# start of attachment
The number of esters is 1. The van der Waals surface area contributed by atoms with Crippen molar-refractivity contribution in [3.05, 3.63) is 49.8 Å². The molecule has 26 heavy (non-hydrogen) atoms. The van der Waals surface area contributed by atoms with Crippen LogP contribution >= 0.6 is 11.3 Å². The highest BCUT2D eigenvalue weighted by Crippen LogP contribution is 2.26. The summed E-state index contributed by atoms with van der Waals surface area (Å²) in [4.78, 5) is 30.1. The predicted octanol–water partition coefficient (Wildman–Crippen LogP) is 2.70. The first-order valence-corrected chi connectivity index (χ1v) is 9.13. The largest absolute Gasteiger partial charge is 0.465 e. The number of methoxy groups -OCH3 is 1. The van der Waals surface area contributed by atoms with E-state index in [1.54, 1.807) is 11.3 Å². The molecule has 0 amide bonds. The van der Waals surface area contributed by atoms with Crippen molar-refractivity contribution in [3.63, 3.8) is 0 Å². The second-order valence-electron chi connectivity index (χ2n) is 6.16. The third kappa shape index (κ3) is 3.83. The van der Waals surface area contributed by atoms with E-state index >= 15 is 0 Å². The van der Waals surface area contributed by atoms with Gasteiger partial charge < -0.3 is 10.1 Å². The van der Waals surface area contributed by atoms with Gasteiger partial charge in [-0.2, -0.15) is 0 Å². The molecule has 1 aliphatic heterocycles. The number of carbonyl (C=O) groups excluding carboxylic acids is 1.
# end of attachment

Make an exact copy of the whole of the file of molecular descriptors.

The number of esters is 1. The van der Waals surface area contributed by atoms with Crippen molar-refractivity contribution in [3.05, 3.63) is 49.8 Å². The molecule has 26 heavy (non-hydrogen) atoms. The van der Waals surface area contributed by atoms with Crippen LogP contribution >= 0.6 is 11.3 Å². The highest BCUT2D eigenvalue weighted by Crippen LogP contribution is 2.26. The summed E-state index contributed by atoms with van der Waals surface area (Å²) in [4.78, 5) is 30.1. The predicted octanol–water partition coefficient (Wildman–Crippen LogP) is 2.70. The first-order valence-corrected chi connectivity index (χ1v) is 9.13. The largest absolute Gasteiger partial charge is 0.465 e. The number of methoxy groups -OCH3 is 1. The van der Waals surface area contributed by atoms with E-state index in [1.54, 1.807) is 11.3 Å². The molecule has 0 amide bonds. The van der Waals surface area contributed by atoms with Crippen molar-refractivity contribution in [3.63, 3.8) is 0 Å². The second-order valence-electron chi connectivity index (χ2n) is 6.16. The third kappa shape index (κ3) is 3.83. The van der Waals surface area contributed by atoms with E-state index >= 15 is 0 Å². The van der Waals surface area contributed by atoms with Gasteiger partial charge < -0.3 is 10.1 Å². The van der Waals surface area contributed by atoms with Gasteiger partial charge in [-0.2, -0.15) is 0 Å². The molecule has 1 aliphatic heterocycles. The number of carbonyl (C=O) groups excluding carboxylic acids is 1.